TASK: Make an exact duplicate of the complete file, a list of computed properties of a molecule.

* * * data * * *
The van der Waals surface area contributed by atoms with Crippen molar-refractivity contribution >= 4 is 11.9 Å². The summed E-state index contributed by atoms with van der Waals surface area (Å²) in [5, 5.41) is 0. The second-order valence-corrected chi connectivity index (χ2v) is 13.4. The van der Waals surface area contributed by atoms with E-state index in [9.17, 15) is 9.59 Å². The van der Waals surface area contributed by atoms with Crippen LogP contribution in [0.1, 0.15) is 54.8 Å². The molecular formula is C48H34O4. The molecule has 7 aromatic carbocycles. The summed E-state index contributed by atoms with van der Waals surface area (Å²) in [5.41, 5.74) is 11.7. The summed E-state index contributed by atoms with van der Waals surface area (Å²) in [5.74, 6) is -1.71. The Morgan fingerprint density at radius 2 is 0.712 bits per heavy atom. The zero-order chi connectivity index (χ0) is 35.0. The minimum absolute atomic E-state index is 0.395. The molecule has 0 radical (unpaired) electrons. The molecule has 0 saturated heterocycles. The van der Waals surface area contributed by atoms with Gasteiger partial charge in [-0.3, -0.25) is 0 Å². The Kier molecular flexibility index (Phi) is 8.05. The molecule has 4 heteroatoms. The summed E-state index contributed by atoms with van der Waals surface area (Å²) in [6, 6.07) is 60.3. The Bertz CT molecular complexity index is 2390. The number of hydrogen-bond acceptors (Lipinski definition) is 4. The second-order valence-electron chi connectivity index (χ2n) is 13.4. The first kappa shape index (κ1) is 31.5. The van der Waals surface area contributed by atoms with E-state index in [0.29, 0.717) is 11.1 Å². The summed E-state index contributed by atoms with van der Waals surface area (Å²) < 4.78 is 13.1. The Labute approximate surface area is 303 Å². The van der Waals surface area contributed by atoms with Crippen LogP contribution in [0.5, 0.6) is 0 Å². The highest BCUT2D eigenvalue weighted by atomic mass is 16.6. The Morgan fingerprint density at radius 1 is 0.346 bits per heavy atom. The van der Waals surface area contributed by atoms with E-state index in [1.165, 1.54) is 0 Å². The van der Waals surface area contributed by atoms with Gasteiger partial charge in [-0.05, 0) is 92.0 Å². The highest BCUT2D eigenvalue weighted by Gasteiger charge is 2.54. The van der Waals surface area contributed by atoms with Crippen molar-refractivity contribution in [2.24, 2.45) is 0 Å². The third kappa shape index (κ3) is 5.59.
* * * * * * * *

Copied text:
The van der Waals surface area contributed by atoms with Crippen molar-refractivity contribution >= 4 is 11.9 Å². The summed E-state index contributed by atoms with van der Waals surface area (Å²) in [5, 5.41) is 0. The second-order valence-corrected chi connectivity index (χ2v) is 13.4. The van der Waals surface area contributed by atoms with E-state index in [9.17, 15) is 9.59 Å². The van der Waals surface area contributed by atoms with Crippen LogP contribution in [0.1, 0.15) is 54.8 Å². The molecular formula is C48H34O4. The molecule has 7 aromatic carbocycles. The summed E-state index contributed by atoms with van der Waals surface area (Å²) in [5.41, 5.74) is 11.7. The summed E-state index contributed by atoms with van der Waals surface area (Å²) in [5.74, 6) is -1.71. The Morgan fingerprint density at radius 2 is 0.712 bits per heavy atom. The zero-order chi connectivity index (χ0) is 35.0. The minimum absolute atomic E-state index is 0.395. The molecule has 0 radical (unpaired) electrons. The molecule has 0 saturated heterocycles. The van der Waals surface area contributed by atoms with Gasteiger partial charge in [-0.3, -0.25) is 0 Å². The Kier molecular flexibility index (Phi) is 8.05. The molecule has 4 heteroatoms. The summed E-state index contributed by atoms with van der Waals surface area (Å²) in [6, 6.07) is 60.3. The Bertz CT molecular complexity index is 2390. The number of hydrogen-bond acceptors (Lipinski definition) is 4. The second-order valence-electron chi connectivity index (χ2n) is 13.4. The first kappa shape index (κ1) is 31.5. The van der Waals surface area contributed by atoms with E-state index in [0.29, 0.717) is 11.1 Å². The summed E-state index contributed by atoms with van der Waals surface area (Å²) < 4.78 is 13.1. The Labute approximate surface area is 303 Å². The van der Waals surface area contributed by atoms with Crippen LogP contribution in [0.5, 0.6) is 0 Å². The highest BCUT2D eigenvalue weighted by atomic mass is 16.6. The Morgan fingerprint density at radius 1 is 0.346 bits per heavy atom. The van der Waals surface area contributed by atoms with E-state index in [1.165, 1.54) is 0 Å². The van der Waals surface area contributed by atoms with Gasteiger partial charge in [-0.05, 0) is 92.0 Å². The highest BCUT2D eigenvalue weighted by Gasteiger charge is 2.54. The van der Waals surface area contributed by atoms with Crippen molar-refractivity contribution in [2.24, 2.45) is 0 Å². The third kappa shape index (κ3) is 5.59.